Are you diving into uncharted territory? Is there a new project on the horizon that you are somewhat unfamiliar with and perhaps you don’t know where to start? To help you be successful, here are a few key questions to ask your project team and the organization as you embark on a business intelligence project. The following business intelligence questions are categorized based on key focus areas that you can ask your stakeholders and project team to help organize and prioritize tasks within your initiative.
Some important questions you might ask include, how hard will it be to gather the data necessary to support the organizational operations, their reporting needs, metrics, and key performance indicators? Is the data easily available, or will other sub-projects be required to establish a data repository, analytics, and information warehouse practice? How well is information and metrics understood within the organization? Is data quality monitored and evaluated for the ongoing rigor required to facilitate effective decision-making? What training is required at all levels to ensure information is used to evaluate and drive decision-making? Who will be your champions and early adopters? Those individuals that can show initial results and support your communications and change management efforts?
In terms of foundational strategies, you might ask, is the organization ready for a centralized reporting group that can ensure consistency, efficiency and bring the value needed to propel the business? Are capabilities already in place to integrate new data sources, processes, tools, and analytics that are also flexible to ever-changing business needs? Are existing analytics repeatable and reliable to support operations and drive consistent value? Is the organization already aware of or does it possess well-known business intelligence platforms, practices, and processes scalable to support future growth plans and initiatives?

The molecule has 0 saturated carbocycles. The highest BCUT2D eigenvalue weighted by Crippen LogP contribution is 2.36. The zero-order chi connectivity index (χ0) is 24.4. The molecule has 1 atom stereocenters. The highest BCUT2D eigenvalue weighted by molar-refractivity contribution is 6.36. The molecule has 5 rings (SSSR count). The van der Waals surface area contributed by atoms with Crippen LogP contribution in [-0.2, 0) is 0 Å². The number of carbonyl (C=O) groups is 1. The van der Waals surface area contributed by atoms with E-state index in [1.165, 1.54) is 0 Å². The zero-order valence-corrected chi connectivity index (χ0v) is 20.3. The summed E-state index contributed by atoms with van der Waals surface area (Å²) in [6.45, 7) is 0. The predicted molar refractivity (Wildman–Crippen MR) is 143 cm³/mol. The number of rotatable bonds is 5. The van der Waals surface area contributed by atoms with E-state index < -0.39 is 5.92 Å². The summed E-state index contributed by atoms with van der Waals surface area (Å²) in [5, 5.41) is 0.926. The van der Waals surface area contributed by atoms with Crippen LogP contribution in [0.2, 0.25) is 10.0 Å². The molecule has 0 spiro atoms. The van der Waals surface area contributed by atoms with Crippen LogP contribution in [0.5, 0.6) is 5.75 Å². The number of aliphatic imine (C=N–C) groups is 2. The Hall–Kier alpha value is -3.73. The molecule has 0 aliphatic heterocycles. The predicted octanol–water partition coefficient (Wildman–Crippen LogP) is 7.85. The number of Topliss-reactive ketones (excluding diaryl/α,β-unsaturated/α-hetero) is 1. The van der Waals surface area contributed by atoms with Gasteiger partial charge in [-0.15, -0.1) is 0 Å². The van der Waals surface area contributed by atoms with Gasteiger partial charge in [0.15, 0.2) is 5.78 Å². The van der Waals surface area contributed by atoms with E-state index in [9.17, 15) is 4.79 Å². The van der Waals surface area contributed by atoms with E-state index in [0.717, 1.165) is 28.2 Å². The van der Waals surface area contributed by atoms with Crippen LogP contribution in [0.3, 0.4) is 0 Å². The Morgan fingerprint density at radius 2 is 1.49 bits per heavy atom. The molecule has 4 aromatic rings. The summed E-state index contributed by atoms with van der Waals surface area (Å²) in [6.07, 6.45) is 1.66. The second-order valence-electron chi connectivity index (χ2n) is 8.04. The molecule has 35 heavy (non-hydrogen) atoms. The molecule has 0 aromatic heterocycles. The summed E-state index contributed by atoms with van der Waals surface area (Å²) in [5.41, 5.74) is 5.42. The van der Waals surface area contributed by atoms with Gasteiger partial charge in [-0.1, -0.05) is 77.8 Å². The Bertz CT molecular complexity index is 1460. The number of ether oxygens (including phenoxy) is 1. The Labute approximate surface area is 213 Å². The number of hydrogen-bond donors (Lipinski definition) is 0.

When it comes to value realization some questions you might ask are, is data-driven decision-making aligned with strategic business initiatives that are also enabled through actionable insights focused on existing standard business processes? Are projects consistently tracked and measured with value realization driven back to the business or area that are most impacted? Are appropriate measures in place at the right business touchpoints to evaluate how successful current processes and procedures are functioning? Can critical business questions be answered with a comprehensive and realizable data set that can be understood and fully utilized by the majority of senior managers?
Large projects that involve initiatives such as business intelligence can seem very daunting to many people. By starting out focused on the basic foundational themes underlying the project, one can be in a better position to be successful. Seek out the people in the business that can help to identify the key questions that you need to have answered. Finally, I think key themes to remember are that the business is just looking for reliability, accountability, and transparency when it comes to organizational metrics and key performance reporting.
“Intelligence is the ability to adapt to change.”– Stephen Hawking
Paul Kesler, PMP, CSM, SSBB, is an experienced project and program manager with industry experience in Software Publishing, Payment Solutions, Financial Services and Receivables Management industries. His experience includes leading business strategy execution, working with C-Level and Senior leaders of various business lines to meet company annual goals and objectives. Paul is comfortable leading business projects like Go To Market launches of new cloud products and leading technology implementations and integrations such as Salesforce. He is also an active member of the Technology Association of Georgia (TAG) and the Project Management Institute (Atlanta Chapter). Paul writes about change management.